- ZBtrans
a vector corresponding to the individual predictions of \(Z\) (numeric form) in the database A using the Optimal Transportation algorithm

A. THE RECODING PROBLEM IN DATA FUSION

Assuming that \(Y\) and \(Z\) are two variables which refered to the same target population in two separate databases A and B respectively (no overlapping rows), so that \(Y\) and \(Z\) are never jointly observed. Assuming also that A and B share a subset of common covariates \(X\) of any types (same encodings in A and B) completed or not. Integrating these two databases often requires to solve the recoding problem by creating an unique database where the missing information of \(Y\) and \(Z\) is fully completed.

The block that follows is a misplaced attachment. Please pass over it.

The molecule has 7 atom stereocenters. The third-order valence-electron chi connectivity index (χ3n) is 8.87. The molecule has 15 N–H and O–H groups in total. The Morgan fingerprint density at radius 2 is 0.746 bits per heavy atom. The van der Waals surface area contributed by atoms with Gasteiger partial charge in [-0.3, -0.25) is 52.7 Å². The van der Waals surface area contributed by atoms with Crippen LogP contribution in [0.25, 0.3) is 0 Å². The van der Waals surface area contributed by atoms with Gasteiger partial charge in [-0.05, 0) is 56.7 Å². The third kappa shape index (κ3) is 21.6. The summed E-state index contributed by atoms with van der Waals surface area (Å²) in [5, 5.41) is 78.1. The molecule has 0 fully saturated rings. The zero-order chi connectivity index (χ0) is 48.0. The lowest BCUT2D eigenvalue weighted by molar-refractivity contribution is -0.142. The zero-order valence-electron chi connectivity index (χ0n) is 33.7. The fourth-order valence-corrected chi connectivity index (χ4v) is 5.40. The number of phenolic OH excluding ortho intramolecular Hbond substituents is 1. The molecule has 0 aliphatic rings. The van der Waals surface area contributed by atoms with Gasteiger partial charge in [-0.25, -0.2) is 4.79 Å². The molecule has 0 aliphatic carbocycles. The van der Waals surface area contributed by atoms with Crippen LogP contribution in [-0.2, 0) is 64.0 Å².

B. DESCRIPTION OF THE FUNCTION

The function `indiv_grp_closest`

is an intermediate function used in the implementation of an algorithm called OUTCOME (and its enrichment R-OUTCOME, see the reference (2) for more details) dedicated to the solving of recoding problems in data fusion using Optimal Transportation theory.
The model is implemented in the function `OT_outcome`

which integrates the function `indiv_grp_closest`

in its syntax as a possible second step of the algorithm.
The function `indiv_grp_closest`

can also be used separately provided that the argument `proxim`

receives an output object of the function `proxim_dist`

.
This latter is available in the package and is so directly usable beforehand.

The algorithms `OUTCOME`

(and `R-OUTCOME`

) are made of two independent parts. Assuming that the objective consists in the prediction of \(Z\) in the database A: